Carpenter said he couldn’t make a qualification on whether or not Mattson was a good or a bad applicant, but because he was the only applicant, and because he was a roofer, he was considered for a loan.
Another question raised Monday was about the EDA’s perceived inconsistency with its process of giving out loans.
“It makes you wonder if policy needs to be changed,” Dimmers said.
The final vote of the night, at 10:45 p.m., was to remove Salmon from the EDA board. When asked after the hearing if he would appeal the ruling, Salmon was undecided. He can apply to return to the board, but only after the remainder of his current term is up.
“There isn’t much intelligence on the city council, and you can all see that based on what occurred up here,” Salmon said after the hearing. “They didn’t understand what they were doing — that was obvious.”
Another point of contention arose when a modification of EDA minutes was brought to attention. In an interview with the Tracy Area Headlight Herald on Thursday of last week, Ambuehl said the EDA typically submits a condensed version of the minutes.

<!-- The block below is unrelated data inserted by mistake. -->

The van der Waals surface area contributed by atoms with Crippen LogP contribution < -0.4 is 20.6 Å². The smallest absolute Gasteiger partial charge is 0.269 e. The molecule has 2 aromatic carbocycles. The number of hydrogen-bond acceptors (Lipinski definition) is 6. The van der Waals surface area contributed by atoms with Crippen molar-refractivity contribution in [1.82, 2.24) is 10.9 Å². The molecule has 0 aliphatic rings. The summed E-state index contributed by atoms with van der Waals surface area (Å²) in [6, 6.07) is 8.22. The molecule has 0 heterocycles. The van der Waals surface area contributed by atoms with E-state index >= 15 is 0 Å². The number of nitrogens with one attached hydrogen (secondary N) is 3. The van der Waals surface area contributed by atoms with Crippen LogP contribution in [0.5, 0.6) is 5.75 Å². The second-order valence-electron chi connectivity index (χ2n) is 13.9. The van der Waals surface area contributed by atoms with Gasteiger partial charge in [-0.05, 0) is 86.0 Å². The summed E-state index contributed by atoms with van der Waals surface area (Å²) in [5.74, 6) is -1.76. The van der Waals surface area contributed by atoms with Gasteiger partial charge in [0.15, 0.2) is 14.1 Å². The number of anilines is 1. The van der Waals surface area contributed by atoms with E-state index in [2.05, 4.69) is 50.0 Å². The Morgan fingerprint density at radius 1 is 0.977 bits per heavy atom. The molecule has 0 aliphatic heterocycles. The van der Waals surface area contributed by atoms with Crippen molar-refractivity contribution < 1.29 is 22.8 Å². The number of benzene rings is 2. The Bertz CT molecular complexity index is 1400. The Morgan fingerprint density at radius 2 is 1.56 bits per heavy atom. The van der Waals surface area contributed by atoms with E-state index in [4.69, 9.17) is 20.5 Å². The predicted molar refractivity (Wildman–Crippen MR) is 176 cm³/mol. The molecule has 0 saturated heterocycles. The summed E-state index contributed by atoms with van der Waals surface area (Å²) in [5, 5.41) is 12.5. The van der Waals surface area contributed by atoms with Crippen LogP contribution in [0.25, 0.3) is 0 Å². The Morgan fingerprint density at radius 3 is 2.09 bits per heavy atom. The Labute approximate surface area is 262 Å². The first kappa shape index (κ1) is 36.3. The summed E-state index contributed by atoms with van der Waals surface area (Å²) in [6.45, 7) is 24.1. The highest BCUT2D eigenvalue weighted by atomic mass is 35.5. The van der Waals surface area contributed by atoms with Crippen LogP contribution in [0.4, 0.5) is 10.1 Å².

“EDA minutes, council minutes, everything is condensed,” he said. “You can’t go word-for-word, especially when there are multiple people talking. The minutes are really for point of reference to go back to later. I wouldn’t say it was meant for legal proceedings — that’s what recordings are for. They (Salmon and his attorney) didn’t argue that it wasn’t word-for-word, they just wanted to put a spin on it and say that it was changed.”
Ambuehl said the recordings of previous EDA meetings should’ve been presented at the hearing. He said he had those recordings prepared just in case.